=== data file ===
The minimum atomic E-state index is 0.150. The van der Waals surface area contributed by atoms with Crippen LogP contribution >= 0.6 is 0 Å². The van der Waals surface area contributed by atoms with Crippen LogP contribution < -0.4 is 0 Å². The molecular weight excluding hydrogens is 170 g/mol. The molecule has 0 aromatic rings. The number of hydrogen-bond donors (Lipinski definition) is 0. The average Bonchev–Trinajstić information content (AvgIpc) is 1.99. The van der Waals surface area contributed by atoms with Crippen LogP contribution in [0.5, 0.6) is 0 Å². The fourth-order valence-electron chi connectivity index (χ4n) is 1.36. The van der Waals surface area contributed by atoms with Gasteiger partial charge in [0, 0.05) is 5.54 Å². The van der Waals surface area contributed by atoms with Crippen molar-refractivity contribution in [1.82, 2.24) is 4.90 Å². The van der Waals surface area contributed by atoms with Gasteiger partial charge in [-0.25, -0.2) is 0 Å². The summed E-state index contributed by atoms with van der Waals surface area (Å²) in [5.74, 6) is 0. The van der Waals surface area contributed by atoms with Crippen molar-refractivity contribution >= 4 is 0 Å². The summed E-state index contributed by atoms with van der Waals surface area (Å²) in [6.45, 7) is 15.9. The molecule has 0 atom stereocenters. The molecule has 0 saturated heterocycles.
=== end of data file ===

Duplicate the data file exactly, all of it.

The minimum atomic E-state index is 0.150. The van der Waals surface area contributed by atoms with Crippen LogP contribution >= 0.6 is 0 Å². The van der Waals surface area contributed by atoms with Crippen LogP contribution < -0.4 is 0 Å². The molecular weight excluding hydrogens is 170 g/mol. The molecule has 0 aromatic rings. The number of hydrogen-bond donors (Lipinski definition) is 0. The average Bonchev–Trinajstić information content (AvgIpc) is 1.99. The van der Waals surface area contributed by atoms with Crippen LogP contribution in [0.5, 0.6) is 0 Å². The fourth-order valence-electron chi connectivity index (χ4n) is 1.36. The van der Waals surface area contributed by atoms with Gasteiger partial charge in [0, 0.05) is 5.54 Å². The van der Waals surface area contributed by atoms with Crippen molar-refractivity contribution in [1.82, 2.24) is 4.90 Å². The van der Waals surface area contributed by atoms with Gasteiger partial charge in [-0.25, -0.2) is 0 Å². The summed E-state index contributed by atoms with van der Waals surface area (Å²) in [5.74, 6) is 0. The van der Waals surface area contributed by atoms with Crippen molar-refractivity contribution >= 4 is 0 Å². The summed E-state index contributed by atoms with van der Waals surface area (Å²) in [6.45, 7) is 15.9. The molecule has 0 atom stereocenters. The molecule has 0 saturated heterocycles.